Analysts are struggling to understand the logic behind PSA’s proposed takeover of General Motors’ (GM’s) European division Opel/Vauxhall – although they see ample reasons for GM to sell.
Despite several attempts to restructure, Opel has lost money every year since 1999 and its market share in Europe has fallen from more than 10% seven years ago to only 7% today. It is also overexposed to the UK and German markets, both of which are expected to slow this year.
Overall, it is not a strong business, nor is it a strong brand. In J.D. Power's consumer rankings, Opel ranked alongside Peugeot and Citroën and does not command the brand power usually associated with German automotive marques.
When PSA confirmed the merger talks last week, it highlighted the savings that the larger group could generate through economies of scale. However, Exane BNP Paribas’ Dominic O’Brien forecasts that a full takeover could only create €1 billion in combined savings. The two companies anticipate €1.1 billion by 2018 through the joint development of four vehicles and a purchasing joint venture.
However, not all are so negative. In a note to investors, Berenberg Bank analyst Alexander Haissl said that substantial gains are achievable, but depend on skilled leadership. It said: ‘While we understand the rationale for such a transaction -- scale, cost savings, platform rationalisation -- the big question mark remains the potential purchase price and how quickly PSA can achieve potential savings and reduce GM Europe's cash burn.’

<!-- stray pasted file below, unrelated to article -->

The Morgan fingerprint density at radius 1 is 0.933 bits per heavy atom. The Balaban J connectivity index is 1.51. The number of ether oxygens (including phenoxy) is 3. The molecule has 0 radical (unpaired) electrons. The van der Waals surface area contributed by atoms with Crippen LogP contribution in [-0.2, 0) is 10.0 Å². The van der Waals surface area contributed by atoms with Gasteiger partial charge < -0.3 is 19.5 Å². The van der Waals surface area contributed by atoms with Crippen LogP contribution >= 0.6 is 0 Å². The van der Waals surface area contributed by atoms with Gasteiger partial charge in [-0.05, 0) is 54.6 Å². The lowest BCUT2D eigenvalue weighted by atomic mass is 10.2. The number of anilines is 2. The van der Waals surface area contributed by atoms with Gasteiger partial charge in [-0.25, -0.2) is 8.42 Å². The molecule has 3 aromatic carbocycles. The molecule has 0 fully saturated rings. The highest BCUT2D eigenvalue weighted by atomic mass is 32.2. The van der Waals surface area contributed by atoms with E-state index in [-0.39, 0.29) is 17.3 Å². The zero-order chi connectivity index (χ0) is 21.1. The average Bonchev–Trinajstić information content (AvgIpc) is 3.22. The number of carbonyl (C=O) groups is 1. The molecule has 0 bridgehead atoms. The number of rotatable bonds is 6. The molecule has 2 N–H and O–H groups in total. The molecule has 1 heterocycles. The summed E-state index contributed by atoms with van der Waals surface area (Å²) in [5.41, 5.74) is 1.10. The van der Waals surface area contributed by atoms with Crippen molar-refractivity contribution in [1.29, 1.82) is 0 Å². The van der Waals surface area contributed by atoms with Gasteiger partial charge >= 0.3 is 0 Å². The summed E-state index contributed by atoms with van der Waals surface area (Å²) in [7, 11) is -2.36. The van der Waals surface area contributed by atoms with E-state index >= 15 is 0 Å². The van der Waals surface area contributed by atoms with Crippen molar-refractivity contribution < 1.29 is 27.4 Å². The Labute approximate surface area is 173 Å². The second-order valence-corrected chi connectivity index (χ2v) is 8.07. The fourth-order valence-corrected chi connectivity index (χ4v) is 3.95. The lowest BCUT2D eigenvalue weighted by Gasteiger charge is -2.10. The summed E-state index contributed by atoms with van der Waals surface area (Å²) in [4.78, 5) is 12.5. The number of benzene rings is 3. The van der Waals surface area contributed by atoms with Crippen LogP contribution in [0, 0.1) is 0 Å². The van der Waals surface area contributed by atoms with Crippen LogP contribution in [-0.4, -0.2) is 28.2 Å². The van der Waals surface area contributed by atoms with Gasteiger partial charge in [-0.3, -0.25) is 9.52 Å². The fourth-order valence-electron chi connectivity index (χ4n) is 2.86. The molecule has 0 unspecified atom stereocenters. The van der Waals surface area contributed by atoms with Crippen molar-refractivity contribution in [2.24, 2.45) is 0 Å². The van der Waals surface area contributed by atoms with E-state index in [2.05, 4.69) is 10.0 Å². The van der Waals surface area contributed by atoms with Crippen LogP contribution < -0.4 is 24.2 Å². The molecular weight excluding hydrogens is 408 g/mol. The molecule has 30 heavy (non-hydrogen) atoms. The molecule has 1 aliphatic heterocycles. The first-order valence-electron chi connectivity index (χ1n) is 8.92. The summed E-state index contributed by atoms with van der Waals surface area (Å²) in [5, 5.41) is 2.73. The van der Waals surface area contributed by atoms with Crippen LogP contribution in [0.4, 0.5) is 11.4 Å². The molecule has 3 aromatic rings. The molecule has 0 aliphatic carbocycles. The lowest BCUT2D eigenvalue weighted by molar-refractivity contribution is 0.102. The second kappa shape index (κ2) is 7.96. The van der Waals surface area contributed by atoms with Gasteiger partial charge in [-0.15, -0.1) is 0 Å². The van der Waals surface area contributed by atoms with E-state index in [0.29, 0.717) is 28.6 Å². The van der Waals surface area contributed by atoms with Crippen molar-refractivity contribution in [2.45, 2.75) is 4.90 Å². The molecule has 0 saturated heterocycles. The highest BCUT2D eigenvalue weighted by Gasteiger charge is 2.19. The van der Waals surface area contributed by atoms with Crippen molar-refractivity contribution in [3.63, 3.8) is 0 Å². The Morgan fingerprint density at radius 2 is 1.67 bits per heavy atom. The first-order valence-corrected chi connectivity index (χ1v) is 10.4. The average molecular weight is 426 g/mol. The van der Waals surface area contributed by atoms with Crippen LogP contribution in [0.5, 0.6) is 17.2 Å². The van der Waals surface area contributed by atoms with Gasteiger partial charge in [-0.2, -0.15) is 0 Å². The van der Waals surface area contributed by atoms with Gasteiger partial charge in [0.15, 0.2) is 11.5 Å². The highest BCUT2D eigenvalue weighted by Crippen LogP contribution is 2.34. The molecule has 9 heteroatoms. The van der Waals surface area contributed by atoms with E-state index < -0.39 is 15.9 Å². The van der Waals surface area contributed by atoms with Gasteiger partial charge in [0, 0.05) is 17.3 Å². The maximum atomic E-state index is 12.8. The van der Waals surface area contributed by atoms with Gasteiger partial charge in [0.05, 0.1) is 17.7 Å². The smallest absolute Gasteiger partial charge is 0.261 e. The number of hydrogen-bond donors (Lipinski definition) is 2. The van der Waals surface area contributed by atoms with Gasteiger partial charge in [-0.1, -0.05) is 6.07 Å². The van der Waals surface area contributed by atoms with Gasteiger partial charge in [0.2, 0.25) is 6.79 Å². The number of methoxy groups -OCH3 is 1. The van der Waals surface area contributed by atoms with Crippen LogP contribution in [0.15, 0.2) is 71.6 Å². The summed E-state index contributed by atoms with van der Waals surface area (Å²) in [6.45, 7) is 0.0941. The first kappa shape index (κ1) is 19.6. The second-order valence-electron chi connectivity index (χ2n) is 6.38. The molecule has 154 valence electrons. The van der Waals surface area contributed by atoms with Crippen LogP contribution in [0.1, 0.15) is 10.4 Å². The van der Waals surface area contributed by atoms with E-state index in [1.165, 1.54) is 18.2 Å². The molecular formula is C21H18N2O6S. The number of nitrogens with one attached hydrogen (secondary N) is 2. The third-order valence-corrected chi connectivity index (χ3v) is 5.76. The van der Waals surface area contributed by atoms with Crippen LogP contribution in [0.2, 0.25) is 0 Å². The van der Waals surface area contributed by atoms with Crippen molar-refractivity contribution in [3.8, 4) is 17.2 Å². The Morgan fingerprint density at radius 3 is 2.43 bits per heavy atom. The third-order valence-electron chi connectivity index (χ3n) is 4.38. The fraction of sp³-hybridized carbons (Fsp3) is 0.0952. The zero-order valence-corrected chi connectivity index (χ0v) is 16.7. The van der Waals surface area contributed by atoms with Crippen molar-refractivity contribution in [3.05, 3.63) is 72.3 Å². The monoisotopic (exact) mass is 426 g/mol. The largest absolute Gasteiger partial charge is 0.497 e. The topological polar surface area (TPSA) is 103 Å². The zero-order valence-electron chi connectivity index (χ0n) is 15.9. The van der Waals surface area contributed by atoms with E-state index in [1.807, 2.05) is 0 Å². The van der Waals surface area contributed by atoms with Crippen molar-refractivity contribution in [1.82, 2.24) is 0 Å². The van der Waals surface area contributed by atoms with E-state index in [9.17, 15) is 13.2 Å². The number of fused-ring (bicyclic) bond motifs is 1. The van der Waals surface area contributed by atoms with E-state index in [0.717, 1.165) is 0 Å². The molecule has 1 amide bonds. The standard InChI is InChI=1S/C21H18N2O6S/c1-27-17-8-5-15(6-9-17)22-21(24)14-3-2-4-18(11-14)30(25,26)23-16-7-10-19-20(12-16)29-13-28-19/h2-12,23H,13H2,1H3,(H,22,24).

PSA was at the brink when Tavares took the helm and turned the company around through a restructuring that included axing more than 17,000 jobs; Opel however is on the cusp of returning to profit, which makes job losses harder to justify. Tavares will also face Germany’s powerful unions, which have already strongly opposed the proposed merger.
German Chancellor Angela Merkel said on Friday that Germany will do all it can to secure Opel plants and jobs in the event of a merger – particularly in an election year.
Theresa May, Britain's Prime Minister, is also in line to meet with Carlos Tavares at an as-yet unspecified date in order to avert Vauxhall job losses – politically toxic when the UK is looking to appear strong as it approaches triggering the formal Brexit process in March.
Further to the news that Opel chief executive officer Karl Thomas Neumann has been drawing up a strategy to turn Opel into an electric-only brand, GM has said it will make its electric car technology – which is behind its successful Chevrolet Volt – available to PSA if the deal goes through. Access to GM’s technology would undoubtedly help PSA, with GM’s Ampera-e, based on the Bolt, able to travel 520km on a single charge under European tests and set for release this year. However, questions remain about the viability of a brand being so reliant on licensing-in the technology.
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